Tuesday, July 27, 2004
Teaching all day had its perks and drawbacks, of course. It was great to track kids across the whole day, to keep J--- engaged in the lessons because I just kept calling on him, to know to follow-up on K---'s inattentiveness because it ran from beginning to end, to be able to see M--- have a great day. Problematically, the kids have grown accustomed to each teacher bounding into the room for a lesson at a time, viewing those 50 minutes as their big chance to put the surrounding 5 hours of class, prep and discussion into use, rearin' to go no matter how tired we are. It was exhausting to try and follow every frantic closing with an exciting opening, to maintain my enthusiasm for 3 solid hours, and to be constantly on the same kids for the same problems for the whole day long. Welcome to the real world of teaching, rookie. ;-)
Today, we realized that C---- coming early to our class meant he was skipping breakfast.
Today, our most severely struggling student took a homework assignment where students were required to write their own run-on sentence and correct it as a chance to express her terrible frustration with school. She wrote that she doesn't like being shy, that she hates being unable to do subtraction, and that she thinks she's stupid and calls herself a donkey. It was, ironically, the best piece of writing we've received from her yet.
Friday, July 23, 2004
Chris A--- came early again, excited to help us prepare for the day and get special attention from the teachers. Despite the fact this is usually our last few minutes to wake up as normal people before entering Teacher Mode, it's nice to see a kid relish in being in the classroom.
My lesson seemed to go perfectly. Somehow, I was able to shuck my reserve and cynicism and get in to acting out parts of a story I was reading to the kids. They joined me with great enthusiasm (except for the two who were just too cool or too shy for such merriment, but it's okay, I was there once), but yet did not devolve into a chaotic mess! Even when I foolishly suggested that we imitate walking a dog! Then, as we went over "main idea and detail" from the lesson prior not only did they grasp the concept, but they also demonstrated a careful command of the story, and communicated their ideas in grammatically correct and complete sentences. My greatest happiness, though, was when at one point, almost every hand was raised to answer a question!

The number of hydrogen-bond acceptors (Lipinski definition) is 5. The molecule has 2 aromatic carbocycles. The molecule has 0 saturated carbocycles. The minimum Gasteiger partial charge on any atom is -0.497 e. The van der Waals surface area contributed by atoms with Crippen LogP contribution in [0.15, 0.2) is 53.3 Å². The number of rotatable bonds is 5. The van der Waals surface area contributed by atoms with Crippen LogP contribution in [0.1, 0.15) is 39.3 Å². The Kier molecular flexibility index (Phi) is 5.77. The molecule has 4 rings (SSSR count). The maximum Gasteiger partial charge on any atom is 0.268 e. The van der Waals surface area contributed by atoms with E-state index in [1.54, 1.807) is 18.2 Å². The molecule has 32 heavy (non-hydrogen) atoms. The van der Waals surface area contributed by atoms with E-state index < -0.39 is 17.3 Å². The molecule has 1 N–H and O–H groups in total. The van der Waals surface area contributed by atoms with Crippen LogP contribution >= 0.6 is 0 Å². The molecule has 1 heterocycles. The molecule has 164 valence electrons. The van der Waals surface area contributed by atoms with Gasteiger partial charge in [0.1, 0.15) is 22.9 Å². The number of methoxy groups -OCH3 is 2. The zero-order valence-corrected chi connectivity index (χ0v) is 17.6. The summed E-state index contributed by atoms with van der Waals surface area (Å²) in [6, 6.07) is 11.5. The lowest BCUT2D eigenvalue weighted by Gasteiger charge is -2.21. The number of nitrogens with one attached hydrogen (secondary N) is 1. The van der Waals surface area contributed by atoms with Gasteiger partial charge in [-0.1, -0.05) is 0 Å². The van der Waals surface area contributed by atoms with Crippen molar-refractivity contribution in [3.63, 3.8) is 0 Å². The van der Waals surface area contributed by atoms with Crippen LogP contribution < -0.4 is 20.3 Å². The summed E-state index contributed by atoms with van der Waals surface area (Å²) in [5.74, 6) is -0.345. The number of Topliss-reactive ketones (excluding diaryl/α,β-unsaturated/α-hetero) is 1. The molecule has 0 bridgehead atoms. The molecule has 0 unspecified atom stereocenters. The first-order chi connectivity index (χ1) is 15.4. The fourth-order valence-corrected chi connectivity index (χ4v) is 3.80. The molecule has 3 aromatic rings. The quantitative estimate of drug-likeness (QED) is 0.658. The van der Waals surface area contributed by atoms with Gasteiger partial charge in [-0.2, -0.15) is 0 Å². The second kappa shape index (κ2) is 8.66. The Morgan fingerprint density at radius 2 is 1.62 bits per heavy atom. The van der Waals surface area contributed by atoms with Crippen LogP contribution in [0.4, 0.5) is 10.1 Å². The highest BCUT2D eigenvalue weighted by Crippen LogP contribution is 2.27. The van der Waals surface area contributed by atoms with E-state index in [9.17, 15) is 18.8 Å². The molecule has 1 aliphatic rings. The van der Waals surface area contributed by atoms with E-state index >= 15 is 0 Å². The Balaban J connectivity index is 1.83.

At recess, the majority of the kids wanted to stay in and practice arithmetic on the board, an activity we offered for a few "aspiring math-e-magicians" but has caught on as "cool."
Midway through one of my TFA classes in the auditorium, in walked one of our favorite (and absent) students. Her mother took the time to return her to school for the last hour, after a morning doctor's visit. Seeing that a goodly number of our kids disappear for a day or few because they "have to go" to a concert, baseball game, or family vacation (I'm all for the latter, but not when a child is in danger of being retained.) to see a parent value her child's time in school was very satisfying.
My day ended with a very frustrating CMA group discussion on racism (frustrating in that it was not "racism in teaching," the "impact of racism on teaching, " or "racism in anyway relevant to what I'm doing now and in the fall," but the stereotypical "liberals can still be biased! repent, repent!" discussion that TFA's diversity curriculum specializes in ) but even that can hardly even put a dent in my satisfaction.
Wednesday, July 21, 2004
On the first day, we arrived ready for a 4/5th grade class, carrying end of 5th grade assessments to diagnose where they were. We found out at 7:52 that we had a class of about 20 4th graders and 1 5th grader, all English Language Learners. Our advisors ---the TFA sitedirector, the LAUSD principal, the LAUSD faculty advisor (in the room with us at all times,) the TFA corps member advisor (in and out allday, checks all lesson plans)--- told us to give them the 5th grade assessment, "It'll be a challenge." The students failed it so badly that we couldn't use it to assess anything, and instead we simply used their pitiful writing samples. The problem was none of our rookie four-person team-teaching collaborative knew how a 4th grader was supposed to write.
And so we taught them how, as best we could imagine, to write correct sentences, planning to build up to a paragraph, and then an essay, asour TFA-customized standards suggested. Everyone, four professional educators, smiled and nodded. How well behaved they were. How engaged they were. How quick they were to answer. We were going to be great teachers. All the while, we realize now, we were doing next to nothing to help our kids. Homework after homework came back with very mixed comprehension, but it took us until Friday to sit down and realize that our students just weren't learning.